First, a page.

RFC: I/O bandwidth controller (was Re: Too many I/O controller patches)

Fernando Luis Vázquez Cao fernando at oss.ntt.co.jp
Thu Aug 7 06:17:08 PDT 2008

Hi Naveen,

On Wed, 2008-08-06 at 12:37 -0700, Naveen Gupta wrote: 
> > 3. & 4. & 5. - I/O bandwidth shaping & General design aspects
> >
> > The implementation of an I/O scheduling algorithm is to a certain extent
> > influenced by what we are trying to achieve in terms of I/O bandwidth
> > shaping, but, as discussed below, the required accuracy can determine
> > the layer where the I/O controller has to reside. Off the top of my
> > head, there are three basic operations we may want perform:
> >  - I/O nice prioritization: ionice-like approach.
> >  - Proportional bandwidth scheduling: each process/group of processes
> > has a weight that determines the share of bandwidth they receive.
> >  - I/O limiting: set an upper limit to the bandwidth a group of tasks
> > can use.
> I/O limiting can be a special case of proportional bandwidth
> scheduling. A process/process group can use use it's share of
> bandwidth and if there is spare bandwidth it be allowed to use it. And
> if we want to absolutely restrict it we add another flag which
> specifies that the specified proportion is exact and has an upper
> bound.
> Let's say the ideal b/w for a device is 100MB/s
> And process 1 is assigned b/w of 20%. When we say that the proportion
> is strict, the b/w for process 1 will be 20% of the max b/w (which may
> be less than 100MB/s) subject to a max of 20MB/s.
I essentially agree with you. The nice thing about proportional
bandwidth scheduling is that we get bandwidth guarantees when there is
contention for the block device, but still get the benefits of
statistical multiplexing in the non-contended case. With strict IO
limiting we risk underusing the block devices.

> > If we are pursuing a I/O prioritization model à la CFQ the temptation is
> > to implement it at the elevator layer or extend any of the existing I/O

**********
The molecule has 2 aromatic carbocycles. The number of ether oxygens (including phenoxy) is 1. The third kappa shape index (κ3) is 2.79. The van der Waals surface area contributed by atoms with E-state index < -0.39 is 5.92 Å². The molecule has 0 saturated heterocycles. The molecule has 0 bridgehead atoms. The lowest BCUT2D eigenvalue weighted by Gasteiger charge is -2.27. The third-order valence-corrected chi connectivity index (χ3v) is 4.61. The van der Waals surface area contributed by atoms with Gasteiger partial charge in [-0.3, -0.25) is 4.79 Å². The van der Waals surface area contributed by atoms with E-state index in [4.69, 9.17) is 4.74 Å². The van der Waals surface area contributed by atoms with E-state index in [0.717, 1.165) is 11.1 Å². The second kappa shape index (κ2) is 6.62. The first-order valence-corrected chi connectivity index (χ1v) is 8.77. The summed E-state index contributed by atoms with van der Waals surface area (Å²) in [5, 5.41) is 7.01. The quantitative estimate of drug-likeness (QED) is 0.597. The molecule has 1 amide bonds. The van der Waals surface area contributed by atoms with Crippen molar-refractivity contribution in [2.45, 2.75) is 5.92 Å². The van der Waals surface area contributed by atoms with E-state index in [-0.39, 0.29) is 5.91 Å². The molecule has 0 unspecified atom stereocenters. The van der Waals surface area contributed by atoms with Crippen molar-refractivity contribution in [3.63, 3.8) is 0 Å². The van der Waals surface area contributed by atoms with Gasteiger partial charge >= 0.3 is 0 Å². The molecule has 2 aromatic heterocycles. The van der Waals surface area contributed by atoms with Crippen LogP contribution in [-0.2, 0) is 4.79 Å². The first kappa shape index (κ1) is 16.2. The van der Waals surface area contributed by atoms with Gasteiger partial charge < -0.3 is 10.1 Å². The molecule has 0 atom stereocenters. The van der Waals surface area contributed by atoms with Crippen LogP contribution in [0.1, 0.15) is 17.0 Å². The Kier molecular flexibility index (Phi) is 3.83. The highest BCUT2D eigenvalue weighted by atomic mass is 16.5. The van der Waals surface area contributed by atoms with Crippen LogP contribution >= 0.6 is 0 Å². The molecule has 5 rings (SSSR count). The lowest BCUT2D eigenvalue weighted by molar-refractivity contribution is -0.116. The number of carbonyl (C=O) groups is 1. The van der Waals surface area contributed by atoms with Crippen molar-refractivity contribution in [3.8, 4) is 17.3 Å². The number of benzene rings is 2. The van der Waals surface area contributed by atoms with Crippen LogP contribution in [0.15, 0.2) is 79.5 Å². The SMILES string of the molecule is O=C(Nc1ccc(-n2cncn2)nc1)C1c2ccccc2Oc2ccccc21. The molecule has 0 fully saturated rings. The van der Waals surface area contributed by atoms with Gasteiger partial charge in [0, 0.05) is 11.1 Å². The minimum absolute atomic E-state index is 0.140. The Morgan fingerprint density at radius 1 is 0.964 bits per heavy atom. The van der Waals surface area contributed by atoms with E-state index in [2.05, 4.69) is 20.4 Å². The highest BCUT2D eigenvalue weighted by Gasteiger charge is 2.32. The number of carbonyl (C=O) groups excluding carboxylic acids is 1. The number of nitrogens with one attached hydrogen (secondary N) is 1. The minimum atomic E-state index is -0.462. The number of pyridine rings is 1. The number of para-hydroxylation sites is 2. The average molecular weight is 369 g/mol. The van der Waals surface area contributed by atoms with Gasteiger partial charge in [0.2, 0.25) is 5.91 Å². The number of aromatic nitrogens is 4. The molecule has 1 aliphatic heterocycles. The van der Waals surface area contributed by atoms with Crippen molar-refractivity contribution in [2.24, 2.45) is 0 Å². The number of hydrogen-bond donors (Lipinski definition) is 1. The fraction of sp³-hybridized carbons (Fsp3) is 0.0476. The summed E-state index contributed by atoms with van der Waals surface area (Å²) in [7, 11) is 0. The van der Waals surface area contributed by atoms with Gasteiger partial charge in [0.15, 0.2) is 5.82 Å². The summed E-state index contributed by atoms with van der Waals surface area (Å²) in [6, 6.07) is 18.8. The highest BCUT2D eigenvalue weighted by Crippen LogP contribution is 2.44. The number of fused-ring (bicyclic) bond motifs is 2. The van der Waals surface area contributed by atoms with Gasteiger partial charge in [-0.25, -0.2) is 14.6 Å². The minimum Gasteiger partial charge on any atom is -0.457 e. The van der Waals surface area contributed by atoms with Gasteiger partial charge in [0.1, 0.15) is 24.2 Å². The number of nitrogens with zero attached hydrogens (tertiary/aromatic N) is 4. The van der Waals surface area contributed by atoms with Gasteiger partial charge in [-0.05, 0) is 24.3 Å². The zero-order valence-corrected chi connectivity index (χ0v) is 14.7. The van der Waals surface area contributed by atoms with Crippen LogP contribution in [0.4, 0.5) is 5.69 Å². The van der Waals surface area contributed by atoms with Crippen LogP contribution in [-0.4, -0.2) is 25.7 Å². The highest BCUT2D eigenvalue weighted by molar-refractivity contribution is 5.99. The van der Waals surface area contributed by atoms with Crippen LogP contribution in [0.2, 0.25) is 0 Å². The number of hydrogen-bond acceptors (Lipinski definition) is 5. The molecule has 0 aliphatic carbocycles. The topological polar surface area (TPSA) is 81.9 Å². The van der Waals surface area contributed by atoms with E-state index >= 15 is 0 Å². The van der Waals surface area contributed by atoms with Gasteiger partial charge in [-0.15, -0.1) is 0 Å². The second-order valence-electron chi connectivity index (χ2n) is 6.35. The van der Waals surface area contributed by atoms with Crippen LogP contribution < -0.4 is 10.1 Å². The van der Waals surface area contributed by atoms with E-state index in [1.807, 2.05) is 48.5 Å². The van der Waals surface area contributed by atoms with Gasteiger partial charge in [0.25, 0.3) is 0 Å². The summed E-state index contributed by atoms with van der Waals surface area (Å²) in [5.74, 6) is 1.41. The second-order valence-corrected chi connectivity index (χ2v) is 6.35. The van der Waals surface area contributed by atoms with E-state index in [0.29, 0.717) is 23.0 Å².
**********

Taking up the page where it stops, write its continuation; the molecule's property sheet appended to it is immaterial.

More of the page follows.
> > schedulers.
> >
> > There have been several proposals that extend either the CFQ scheduler
> > (see (1), (2) below) or the AS scheduler (see (3) below). The problem
> > with these controllers is that they are scheduler dependent, which means
> > that they become unusable when we change the scheduler or when we want
> > to control stacking devices which define their own make_request_fn
> > function (md and dm come to mind). It could be argued that the physical
> > devices controlled by a dm or md driver are likely to be fed by
> > traditional I/O schedulers such as CFQ, but these I/O schedulers would
> > be running independently from each other, each one controlling its own
> > device ignoring the fact that they part of a stacking device. This lack
> > of information at the elevator layer makes it pretty difficult to obtain
> > accurate results when using stacking devices. It seems that unless we
> > can make the elevator layer aware of the topology of stacking devices
> > (possibly by extending the elevator API?) evelator-based approaches do
> > not constitute a generic solution. Here onwards, for discussion
> > purposes, I will refer to this type of I/O bandwidth controllers as
> > elevator-based I/O controllers.
> It can be argued that any scheduling decision wrt to i/o belongs to
> elevators. Till now they have been used to improve performance. But
> with new requirements to isolate i/o based on process or cgroup, we
> need to change the elevators.
I have the impression there is a tendency to conflate two different
issues when discussing I/O schedulers and resource controllers, so let
me elaborate on this point.

On the one hand, we have the problem of feeding physical devices with IO
requests in such a way that we squeeze the maximum performance out of
them. Of course in some cases we may want to prioritize responsiveness
over throughput. In either case the kernel has to perform the same basic
operations: merging and dispatching IO requests. There is no discussion
this is the elevator's job and the elevator should take into account the
physical characteristics of the device.